the season of snow, ice, cold -- and carbon monoxide poisoning!
Clear, odorless carbon monoxide gas (CO) is a product of incomplete
combustion. The Canada Safety Council estimates that 200 Canadians
are killed by this gas every year, and more than 1,500 others
exposed to CO require medical attention.
A majority of CO victims succumbed to the fumes while in stationary
vehicles with engines running. Poor maintenance, obstructed
tailpipes and alcohol consumption are common factors in vehicular
Carbon monoxide poisoning is also a threat in the home. Clogged
air intakes for furnaces or water heaters and plugged chimneys
can lead to gas buildup. Propane refrigerators and burning charcoal
can also release dangerous amounts of CO.
The accompanying box describes symptoms of carbon monoxide poisoning
and briefly outlines first aid procedures for CO victims. The
following pointers are important to protecting yourself against
1. In a vehicle
vehicles should be well maintained. Exhaust systems should
be checked regularly for holes, loose connections, or leaks.
A vehicle's body should be sound and free of holes through
which gas could enter. And remember, well-tuned engines
produce far less deadly CO gas.
and driving is a serious offense! Parking with the engine
running while 'under the influence' greatly increases potential
for CO poisoning.
sleep in a parked vehicle with the engine running. If you're
stranded and know you are likely to doze off, turn the engine
off. You'll wake up when it gets cold enough, and can then
run the engine for a few minutes to warm up.
parked were drifting snow may start to cover the tailpipe,
or when stuck in a ditch or snowbank, check frequently to
ensure that exhaust gases can escape easily.
leave a window open slightly to let in fresh air. Such ventilation
is a good idea when you are driving, and not just while
alert for early warning signs of CO poisoning, which include
headache and dizziness, slight nausea, confusion, and drowsiness.
If you feel any of these symptoms, get out of the vehicle
and into the fresh air until you recover.
leave children in vehicle while the engine is running, even
when you're just "going into the store for a minute".
leave engines running in a confined space -- such as a garage
or workshop -- without proper venting.
qualified, licensed service personnel should install and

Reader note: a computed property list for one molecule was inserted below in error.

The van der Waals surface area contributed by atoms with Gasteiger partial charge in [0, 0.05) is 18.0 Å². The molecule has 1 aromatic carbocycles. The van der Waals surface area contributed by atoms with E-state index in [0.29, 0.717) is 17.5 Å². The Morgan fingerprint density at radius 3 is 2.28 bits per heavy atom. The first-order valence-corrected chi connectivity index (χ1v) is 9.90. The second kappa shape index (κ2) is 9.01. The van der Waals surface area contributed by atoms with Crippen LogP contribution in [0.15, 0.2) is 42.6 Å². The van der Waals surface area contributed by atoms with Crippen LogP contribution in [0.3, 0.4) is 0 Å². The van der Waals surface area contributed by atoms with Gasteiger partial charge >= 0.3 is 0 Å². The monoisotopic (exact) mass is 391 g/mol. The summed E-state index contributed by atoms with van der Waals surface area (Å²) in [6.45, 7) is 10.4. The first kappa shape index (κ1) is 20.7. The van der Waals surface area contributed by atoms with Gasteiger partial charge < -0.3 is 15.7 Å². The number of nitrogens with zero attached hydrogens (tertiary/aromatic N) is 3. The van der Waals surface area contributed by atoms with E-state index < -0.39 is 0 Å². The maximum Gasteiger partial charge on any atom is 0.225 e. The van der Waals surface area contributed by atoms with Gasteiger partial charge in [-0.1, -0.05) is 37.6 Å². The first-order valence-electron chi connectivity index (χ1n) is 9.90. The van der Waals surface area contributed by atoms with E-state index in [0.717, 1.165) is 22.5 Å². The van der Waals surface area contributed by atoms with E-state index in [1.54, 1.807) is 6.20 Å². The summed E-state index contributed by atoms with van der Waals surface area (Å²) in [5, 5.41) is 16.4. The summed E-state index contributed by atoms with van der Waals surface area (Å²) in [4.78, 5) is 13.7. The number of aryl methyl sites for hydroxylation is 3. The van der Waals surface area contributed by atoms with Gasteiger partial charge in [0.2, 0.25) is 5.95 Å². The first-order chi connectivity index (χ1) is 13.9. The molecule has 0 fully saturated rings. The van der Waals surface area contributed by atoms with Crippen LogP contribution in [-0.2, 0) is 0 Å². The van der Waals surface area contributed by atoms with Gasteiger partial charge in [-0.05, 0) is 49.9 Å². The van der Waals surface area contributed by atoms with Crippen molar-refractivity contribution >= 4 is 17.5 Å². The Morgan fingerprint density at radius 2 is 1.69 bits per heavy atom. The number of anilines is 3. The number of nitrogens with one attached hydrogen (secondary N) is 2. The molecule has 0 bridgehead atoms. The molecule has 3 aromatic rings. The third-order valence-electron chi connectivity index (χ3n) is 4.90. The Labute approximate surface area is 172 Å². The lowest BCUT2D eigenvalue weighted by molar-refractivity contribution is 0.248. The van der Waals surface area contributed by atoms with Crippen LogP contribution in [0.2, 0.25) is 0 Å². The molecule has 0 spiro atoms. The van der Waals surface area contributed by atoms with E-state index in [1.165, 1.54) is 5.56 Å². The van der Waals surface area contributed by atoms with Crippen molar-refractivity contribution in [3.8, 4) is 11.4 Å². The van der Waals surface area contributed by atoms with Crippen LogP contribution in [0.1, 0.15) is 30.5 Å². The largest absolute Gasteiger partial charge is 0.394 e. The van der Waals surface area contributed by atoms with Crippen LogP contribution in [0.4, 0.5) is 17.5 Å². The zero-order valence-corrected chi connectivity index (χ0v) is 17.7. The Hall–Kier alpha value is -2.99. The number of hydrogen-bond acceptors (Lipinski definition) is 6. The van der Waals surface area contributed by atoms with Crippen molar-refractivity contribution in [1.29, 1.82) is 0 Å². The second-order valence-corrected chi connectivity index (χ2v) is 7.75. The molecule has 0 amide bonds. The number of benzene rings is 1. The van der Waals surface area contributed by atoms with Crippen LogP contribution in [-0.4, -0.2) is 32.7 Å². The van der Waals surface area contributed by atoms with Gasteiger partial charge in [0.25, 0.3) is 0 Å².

inspect fuel-burning appliances, or convert such equipment
from one type of fuel to another.
fuel-burning appliances should receive an annual safety
inspection. The 'check-up' should include intake lines,
flue pipes, chimneys, etc.
use barbecues or other charcoal burning devices indoors,
because they release dangerous amounts of CO!
leave a vehicle idling in a garage which is attached to
or located beneath a home. Exhaust gases can enter the living
quarters, whether or not there are connecting doors.
extra care to prevent carbon monoxide poisoning. CO is a silent
killer, and chances of exposure greatly increase as we seek
warmth during the winter months.
Carbon monoxide poisoning symptoms and treatment
concentrations of CO can lead to a slight headache and shortness
of breath upon moderate exertion.
concentrations can produce a severe headache, confusion
and dizziness, impaired vision and hearing, and collapse
or fainting with exertion.
concentrations can lead to unconsciousness or death!
Move to fresh air immediately at the first indication
of any of the above symptoms.
If it is necessary to move an unconscious victim to the outdoors,
be extremely cautious before entering an enclosed area where
CO concentrations may be high. Open doors and windows for maximum
Keep the patient lying down and wrapped in blankets to maintain
body warmth until emergency help arrives. Rest is absolutely
essential. Under no circumstances should the patient be allowed
to walk after regaining consciousness. They should rest for
at least two hours, if possible.
In all cases where breathing has ceased, artificial respiration
must be applied immediately. A knowledge of some efficient method
of resuscitation is vital.
The information and recommendations contained in this publication
are believed to be reliable and representative of contemporary
expert opinion on the subject material. The Farm Safety Association
does not guarantee absolute accuracy or sufficiency of subject
material, nor can it accept responsibility for health and safety
recommendations that may have been omitted due to particular
and exceptional conditions and circumstances.
Disclaimer and Reproduction Information: Information in
NASD does not represent NIOSH policy. Information included in
NASD appears by permission of the author and/or copyright holder.